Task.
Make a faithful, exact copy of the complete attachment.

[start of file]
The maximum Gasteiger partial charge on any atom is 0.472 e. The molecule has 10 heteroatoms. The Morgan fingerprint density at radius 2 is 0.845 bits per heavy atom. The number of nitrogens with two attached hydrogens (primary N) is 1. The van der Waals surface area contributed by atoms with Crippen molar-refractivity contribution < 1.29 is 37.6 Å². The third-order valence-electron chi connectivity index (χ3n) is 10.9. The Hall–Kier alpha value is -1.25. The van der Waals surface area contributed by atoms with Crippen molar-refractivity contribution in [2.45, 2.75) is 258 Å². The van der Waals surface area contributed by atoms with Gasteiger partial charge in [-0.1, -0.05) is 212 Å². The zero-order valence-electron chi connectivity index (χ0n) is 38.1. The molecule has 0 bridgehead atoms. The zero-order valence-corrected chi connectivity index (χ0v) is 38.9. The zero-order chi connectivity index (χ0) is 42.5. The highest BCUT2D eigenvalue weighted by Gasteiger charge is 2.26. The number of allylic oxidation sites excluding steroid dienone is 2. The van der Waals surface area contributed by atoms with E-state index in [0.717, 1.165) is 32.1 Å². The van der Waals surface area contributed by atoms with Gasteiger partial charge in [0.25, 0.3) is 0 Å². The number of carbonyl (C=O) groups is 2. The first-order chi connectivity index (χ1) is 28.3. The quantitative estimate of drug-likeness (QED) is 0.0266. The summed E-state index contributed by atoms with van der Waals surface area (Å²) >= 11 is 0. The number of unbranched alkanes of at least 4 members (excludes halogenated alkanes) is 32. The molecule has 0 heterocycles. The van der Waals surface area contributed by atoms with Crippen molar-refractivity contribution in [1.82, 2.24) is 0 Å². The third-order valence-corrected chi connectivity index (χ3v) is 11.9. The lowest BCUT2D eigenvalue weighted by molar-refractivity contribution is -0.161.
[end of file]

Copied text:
The maximum Gasteiger partial charge on any atom is 0.472 e. The molecule has 10 heteroatoms. The Morgan fingerprint density at radius 2 is 0.845 bits per heavy atom. The number of nitrogens with two attached hydrogens (primary N) is 1. The van der Waals surface area contributed by atoms with Crippen molar-refractivity contribution < 1.29 is 37.6 Å². The third-order valence-electron chi connectivity index (χ3n) is 10.9. The Hall–Kier alpha value is -1.25. The van der Waals surface area contributed by atoms with Crippen molar-refractivity contribution in [2.45, 2.75) is 258 Å². The van der Waals surface area contributed by atoms with Gasteiger partial charge in [-0.1, -0.05) is 212 Å². The zero-order valence-electron chi connectivity index (χ0n) is 38.1. The molecule has 0 bridgehead atoms. The zero-order valence-corrected chi connectivity index (χ0v) is 38.9. The zero-order chi connectivity index (χ0) is 42.5. The highest BCUT2D eigenvalue weighted by Gasteiger charge is 2.26. The number of allylic oxidation sites excluding steroid dienone is 2. The van der Waals surface area contributed by atoms with E-state index in [0.717, 1.165) is 32.1 Å². The van der Waals surface area contributed by atoms with Gasteiger partial charge in [0.25, 0.3) is 0 Å². The number of carbonyl (C=O) groups is 2. The first-order chi connectivity index (χ1) is 28.3. The quantitative estimate of drug-likeness (QED) is 0.0266. The summed E-state index contributed by atoms with van der Waals surface area (Å²) >= 11 is 0. The number of unbranched alkanes of at least 4 members (excludes halogenated alkanes) is 32. The molecule has 0 heterocycles. The van der Waals surface area contributed by atoms with Crippen molar-refractivity contribution in [1.82, 2.24) is 0 Å². The third-order valence-corrected chi connectivity index (χ3v) is 11.9. The lowest BCUT2D eigenvalue weighted by molar-refractivity contribution is -0.161.